After my Tiger Safari back to Goa. Calangute this time, a little south of Baga.
Or maybe not. There's a huge row on the plane about who is going to sit where. It takes fifteen minutes for all the passengers to play musical chairs. I suspect that the happy check in clerk is behind it.
It doesn't really feel like Christmas. There are large illuminated paper stars hanging in the trees around the brownstone old style Portuguese posada where I'm staying. The pool has cascades and is also beautifully lit, surrounded by tastefully planted palms. But no Christmas trees. Or presents. The sky is unrelentingly blue and it's lobster on the beach for lunch, followed by curry dinner at the hotel with an American and his daughter. We are the only guests at the moment. I have been upgraded to a huge suite and it's like having my own private villa, with servants on tap.
My hotel might be quiet but Goa is rocking, very different to my last visit five years ago. The Hispanic architecture, huge churches and narrow stone walled lanes, with wrought iron gates and intricate bell towers remain. But the streets and beaches are thronged with Russians, huge bellies, ape like arms and teeny swimsuits too small even to smuggle budgies. I'm sure they must all be gangsters. They say there are three hundred flights from Moscow a week. The sunbeds and gaudy umbrellas stand ten rows deep on the wide yellow sand and even the billboards have Russian subtitles. The lifeguard careers up and down the beach in a van, extorting the crowds to get out of the water on his tinny megaphone. There are strong currents and drownings are common. But no-one takes any notice.
The days merge into a pattern of swim, massage, breakfast by the pool, transfer to a sunbed at the hotel's beach restaurant (a comfortable hotch-potch of mock Greek temple and fishing nets) set back from the main drag. Back to the pool and dinner. The hotel owner is anxious that I do not venture out alone - the traffic is too bad he says. And every day brings a new story of violence or rape. The Americans depart and a family of 13 Portuguese arrive. They ignore me. It's a good job I have a lot of reading matter.
There is a diplomatic row escalating between the USA and India; this might be why one of the headlines on the BBC today suggests that condoms don't work effectively in India as the standard size is too large and they fall off. Apparently 1200 volunteers were measured 'to the nearest millimetre’.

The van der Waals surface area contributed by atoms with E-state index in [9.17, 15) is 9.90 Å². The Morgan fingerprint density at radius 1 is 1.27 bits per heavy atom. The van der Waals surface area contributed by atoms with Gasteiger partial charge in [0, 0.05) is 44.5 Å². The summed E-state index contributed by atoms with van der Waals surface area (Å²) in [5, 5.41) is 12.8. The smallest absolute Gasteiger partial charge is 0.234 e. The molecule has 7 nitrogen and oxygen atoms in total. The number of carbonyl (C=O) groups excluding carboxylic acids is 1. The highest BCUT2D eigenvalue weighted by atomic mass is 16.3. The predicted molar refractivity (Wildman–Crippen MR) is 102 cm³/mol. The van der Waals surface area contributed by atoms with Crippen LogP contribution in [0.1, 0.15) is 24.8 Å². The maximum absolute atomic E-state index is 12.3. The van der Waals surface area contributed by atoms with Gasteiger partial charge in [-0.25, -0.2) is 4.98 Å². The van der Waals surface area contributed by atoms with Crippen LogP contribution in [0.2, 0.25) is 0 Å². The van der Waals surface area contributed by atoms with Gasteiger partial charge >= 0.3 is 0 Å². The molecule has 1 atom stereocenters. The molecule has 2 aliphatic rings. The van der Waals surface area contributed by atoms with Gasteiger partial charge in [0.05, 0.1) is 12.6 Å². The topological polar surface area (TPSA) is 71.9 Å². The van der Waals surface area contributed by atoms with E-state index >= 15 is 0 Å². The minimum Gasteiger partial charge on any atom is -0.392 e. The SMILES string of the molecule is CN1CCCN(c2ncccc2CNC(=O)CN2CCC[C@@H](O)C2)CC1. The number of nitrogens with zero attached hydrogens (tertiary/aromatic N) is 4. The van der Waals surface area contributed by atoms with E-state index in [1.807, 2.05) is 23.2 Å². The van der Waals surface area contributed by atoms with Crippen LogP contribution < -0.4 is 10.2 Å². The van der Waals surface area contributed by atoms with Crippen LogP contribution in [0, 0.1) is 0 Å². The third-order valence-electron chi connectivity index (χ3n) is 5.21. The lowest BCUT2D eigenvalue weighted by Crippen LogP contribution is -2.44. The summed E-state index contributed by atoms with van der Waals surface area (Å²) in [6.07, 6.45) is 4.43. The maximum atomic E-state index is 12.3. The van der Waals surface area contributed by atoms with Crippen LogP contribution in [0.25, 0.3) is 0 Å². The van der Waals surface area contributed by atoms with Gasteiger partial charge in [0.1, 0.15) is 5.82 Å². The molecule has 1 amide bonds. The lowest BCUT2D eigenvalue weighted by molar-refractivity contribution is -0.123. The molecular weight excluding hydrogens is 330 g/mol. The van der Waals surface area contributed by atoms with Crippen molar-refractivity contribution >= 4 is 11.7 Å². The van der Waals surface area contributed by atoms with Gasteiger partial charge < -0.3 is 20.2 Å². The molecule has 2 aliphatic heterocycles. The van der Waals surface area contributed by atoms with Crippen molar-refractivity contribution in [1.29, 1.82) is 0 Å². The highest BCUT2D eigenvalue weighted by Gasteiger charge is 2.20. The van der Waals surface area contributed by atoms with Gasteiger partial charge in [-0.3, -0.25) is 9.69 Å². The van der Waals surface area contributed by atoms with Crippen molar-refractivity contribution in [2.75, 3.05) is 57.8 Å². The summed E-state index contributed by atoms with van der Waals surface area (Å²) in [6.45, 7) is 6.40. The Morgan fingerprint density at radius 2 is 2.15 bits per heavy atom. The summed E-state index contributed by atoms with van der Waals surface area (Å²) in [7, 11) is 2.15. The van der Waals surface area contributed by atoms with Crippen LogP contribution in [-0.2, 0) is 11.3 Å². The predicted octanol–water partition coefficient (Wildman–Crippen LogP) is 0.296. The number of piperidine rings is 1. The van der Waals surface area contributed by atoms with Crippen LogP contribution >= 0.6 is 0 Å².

The traffic in Goa is now terrible, Partly because the vehicles have to navigate round stuffed guys, displayed along the lanes, Guy Fawkes style, complete with collecting tins. These are the ‘old men of the year’. They will be burned so that there can be a new beginning. This is the only state in India that has late night clubs and the only one that celebrates Christmas and the New Year. I eat dinner on my own at the posada and then catch a taxi down to the Taj resort and blag my way in. I sit in solitary splendour on the decking above the beach drinking a martini whilst Bollywood parties the other side of a curtain. There's a great view of the fireworks all up and down the beach.
A last day at the beach. A couple of very small clouds drifted past today. Tomorrow's journey home could be hairy. The first leg is via Air India, notorious for cancellations and delays. And I only discovered when I arrived in Mumbai that the domestic airport is 10 kilometres from the international terminal. There are dire warnings on the Foreign Office Advisory about women not taking taxis alone, let alone at night. There are also tales of taxis being hijacked in the early hours on the Mumbai airport road. I'm told that there is a free coach every hour- if I can work out where it is in the usual Indian airport chaos and provided my Air India plane does the necessary. At least they will check my baggage all the way through so I don't need to worry about that.
Good news. The plane is going to land at the international airport so I won't have to worry about being transferred. Bad news. They won't check my baggage through as it's a different airline and the plane is delayed an hour. I queue at the immigration desk only to be told that I have to go back as I need an exit form filled in. When I try to pick one up I'm told that don't need it (and can’t have it) as I'm only on a domestic flight. Then I'm told that I can't go through security yet anyway as my plane is late. Wunderbar!
Another great holiday - this is my sixth visit to India - this must be because after a while you forget the pain and remember only the good things
Stay in touch. Get travel tips, updates on my latest adventures and posts on out of the way places, straight to your Inbox.